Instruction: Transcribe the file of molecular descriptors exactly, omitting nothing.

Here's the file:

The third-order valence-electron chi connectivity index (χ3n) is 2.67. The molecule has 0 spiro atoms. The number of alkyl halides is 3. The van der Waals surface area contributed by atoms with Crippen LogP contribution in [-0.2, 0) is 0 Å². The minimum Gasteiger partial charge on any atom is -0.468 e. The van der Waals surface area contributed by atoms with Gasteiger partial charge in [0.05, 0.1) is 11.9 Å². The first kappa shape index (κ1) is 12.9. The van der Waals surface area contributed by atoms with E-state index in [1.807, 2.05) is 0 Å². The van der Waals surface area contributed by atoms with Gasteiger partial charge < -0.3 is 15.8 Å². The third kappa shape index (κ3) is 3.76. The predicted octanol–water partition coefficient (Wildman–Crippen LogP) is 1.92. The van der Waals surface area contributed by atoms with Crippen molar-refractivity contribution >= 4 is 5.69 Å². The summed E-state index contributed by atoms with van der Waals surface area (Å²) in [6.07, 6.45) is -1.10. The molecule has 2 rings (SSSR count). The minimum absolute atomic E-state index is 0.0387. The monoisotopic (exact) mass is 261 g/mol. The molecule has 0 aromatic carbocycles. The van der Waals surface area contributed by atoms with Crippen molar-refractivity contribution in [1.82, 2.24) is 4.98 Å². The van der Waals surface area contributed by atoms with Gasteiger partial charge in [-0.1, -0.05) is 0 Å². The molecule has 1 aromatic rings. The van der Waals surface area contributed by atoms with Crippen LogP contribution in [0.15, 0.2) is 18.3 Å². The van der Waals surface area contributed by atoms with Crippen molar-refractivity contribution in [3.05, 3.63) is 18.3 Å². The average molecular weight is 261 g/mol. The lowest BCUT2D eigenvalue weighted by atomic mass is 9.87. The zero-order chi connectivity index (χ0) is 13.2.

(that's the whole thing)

The third-order valence-electron chi connectivity index (χ3n) is 2.67. The molecule has 0 spiro atoms. The number of alkyl halides is 3. The van der Waals surface area contributed by atoms with Crippen LogP contribution in [-0.2, 0) is 0 Å². The minimum Gasteiger partial charge on any atom is -0.468 e. The van der Waals surface area contributed by atoms with Gasteiger partial charge in [0.05, 0.1) is 11.9 Å². The first kappa shape index (κ1) is 12.9. The van der Waals surface area contributed by atoms with E-state index in [1.807, 2.05) is 0 Å². The van der Waals surface area contributed by atoms with Gasteiger partial charge < -0.3 is 15.8 Å². The third kappa shape index (κ3) is 3.76. The predicted octanol–water partition coefficient (Wildman–Crippen LogP) is 1.92. The van der Waals surface area contributed by atoms with Crippen molar-refractivity contribution >= 4 is 5.69 Å². The summed E-state index contributed by atoms with van der Waals surface area (Å²) in [6.07, 6.45) is -1.10. The molecule has 2 rings (SSSR count). The minimum absolute atomic E-state index is 0.0387. The monoisotopic (exact) mass is 261 g/mol. The molecule has 0 aromatic carbocycles. The van der Waals surface area contributed by atoms with Crippen molar-refractivity contribution in [1.82, 2.24) is 4.98 Å². The van der Waals surface area contributed by atoms with Gasteiger partial charge in [-0.1, -0.05) is 0 Å². The molecule has 1 aromatic rings. The van der Waals surface area contributed by atoms with Crippen LogP contribution in [0.15, 0.2) is 18.3 Å². The van der Waals surface area contributed by atoms with Crippen molar-refractivity contribution in [3.05, 3.63) is 18.3 Å². The average molecular weight is 261 g/mol. The lowest BCUT2D eigenvalue weighted by atomic mass is 9.87. The zero-order chi connectivity index (χ0) is 13.2.